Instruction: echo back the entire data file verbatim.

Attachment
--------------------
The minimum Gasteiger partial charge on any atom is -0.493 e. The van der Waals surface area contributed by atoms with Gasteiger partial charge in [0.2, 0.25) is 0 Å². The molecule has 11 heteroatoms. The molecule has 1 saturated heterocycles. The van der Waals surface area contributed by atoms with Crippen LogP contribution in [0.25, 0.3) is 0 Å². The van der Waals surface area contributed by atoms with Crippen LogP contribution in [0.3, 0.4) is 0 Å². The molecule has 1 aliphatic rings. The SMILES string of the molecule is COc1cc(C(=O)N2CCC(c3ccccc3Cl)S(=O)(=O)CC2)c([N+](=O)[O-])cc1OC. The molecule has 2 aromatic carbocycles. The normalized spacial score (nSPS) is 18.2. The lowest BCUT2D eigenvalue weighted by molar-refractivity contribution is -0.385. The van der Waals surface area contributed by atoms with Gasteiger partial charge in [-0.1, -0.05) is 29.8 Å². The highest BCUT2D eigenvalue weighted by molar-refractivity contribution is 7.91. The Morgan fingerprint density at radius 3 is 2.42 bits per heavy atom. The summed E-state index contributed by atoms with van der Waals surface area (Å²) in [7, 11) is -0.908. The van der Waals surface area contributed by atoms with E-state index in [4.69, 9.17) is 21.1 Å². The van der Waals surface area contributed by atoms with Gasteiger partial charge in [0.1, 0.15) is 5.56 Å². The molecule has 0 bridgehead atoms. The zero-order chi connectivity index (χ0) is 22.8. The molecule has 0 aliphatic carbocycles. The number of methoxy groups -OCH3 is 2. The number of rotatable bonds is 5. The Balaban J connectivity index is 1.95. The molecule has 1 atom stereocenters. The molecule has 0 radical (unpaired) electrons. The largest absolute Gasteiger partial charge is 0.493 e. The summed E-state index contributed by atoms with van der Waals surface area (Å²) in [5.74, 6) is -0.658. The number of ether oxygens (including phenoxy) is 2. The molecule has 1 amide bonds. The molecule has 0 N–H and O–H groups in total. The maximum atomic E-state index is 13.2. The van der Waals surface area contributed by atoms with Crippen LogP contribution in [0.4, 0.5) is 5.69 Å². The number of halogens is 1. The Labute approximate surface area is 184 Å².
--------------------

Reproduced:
The minimum Gasteiger partial charge on any atom is -0.493 e. The van der Waals surface area contributed by atoms with Gasteiger partial charge in [0.2, 0.25) is 0 Å². The molecule has 11 heteroatoms. The molecule has 1 saturated heterocycles. The van der Waals surface area contributed by atoms with Crippen LogP contribution in [0.25, 0.3) is 0 Å². The van der Waals surface area contributed by atoms with Crippen LogP contribution in [0.3, 0.4) is 0 Å². The molecule has 1 aliphatic rings. The SMILES string of the molecule is COc1cc(C(=O)N2CCC(c3ccccc3Cl)S(=O)(=O)CC2)c([N+](=O)[O-])cc1OC. The molecule has 2 aromatic carbocycles. The normalized spacial score (nSPS) is 18.2. The lowest BCUT2D eigenvalue weighted by molar-refractivity contribution is -0.385. The van der Waals surface area contributed by atoms with Gasteiger partial charge in [-0.1, -0.05) is 29.8 Å². The highest BCUT2D eigenvalue weighted by molar-refractivity contribution is 7.91. The Morgan fingerprint density at radius 3 is 2.42 bits per heavy atom. The summed E-state index contributed by atoms with van der Waals surface area (Å²) in [7, 11) is -0.908. The van der Waals surface area contributed by atoms with E-state index in [4.69, 9.17) is 21.1 Å². The van der Waals surface area contributed by atoms with Gasteiger partial charge in [0.1, 0.15) is 5.56 Å². The molecule has 0 bridgehead atoms. The zero-order chi connectivity index (χ0) is 22.8. The molecule has 0 aliphatic carbocycles. The number of methoxy groups -OCH3 is 2. The number of rotatable bonds is 5. The Balaban J connectivity index is 1.95. The molecule has 1 atom stereocenters. The molecule has 0 radical (unpaired) electrons. The largest absolute Gasteiger partial charge is 0.493 e. The summed E-state index contributed by atoms with van der Waals surface area (Å²) in [5.74, 6) is -0.658. The number of ether oxygens (including phenoxy) is 2. The molecule has 1 amide bonds. The molecule has 0 N–H and O–H groups in total. The maximum atomic E-state index is 13.2. The van der Waals surface area contributed by atoms with Crippen LogP contribution in [0.4, 0.5) is 5.69 Å². The number of halogens is 1. The Labute approximate surface area is 184 Å².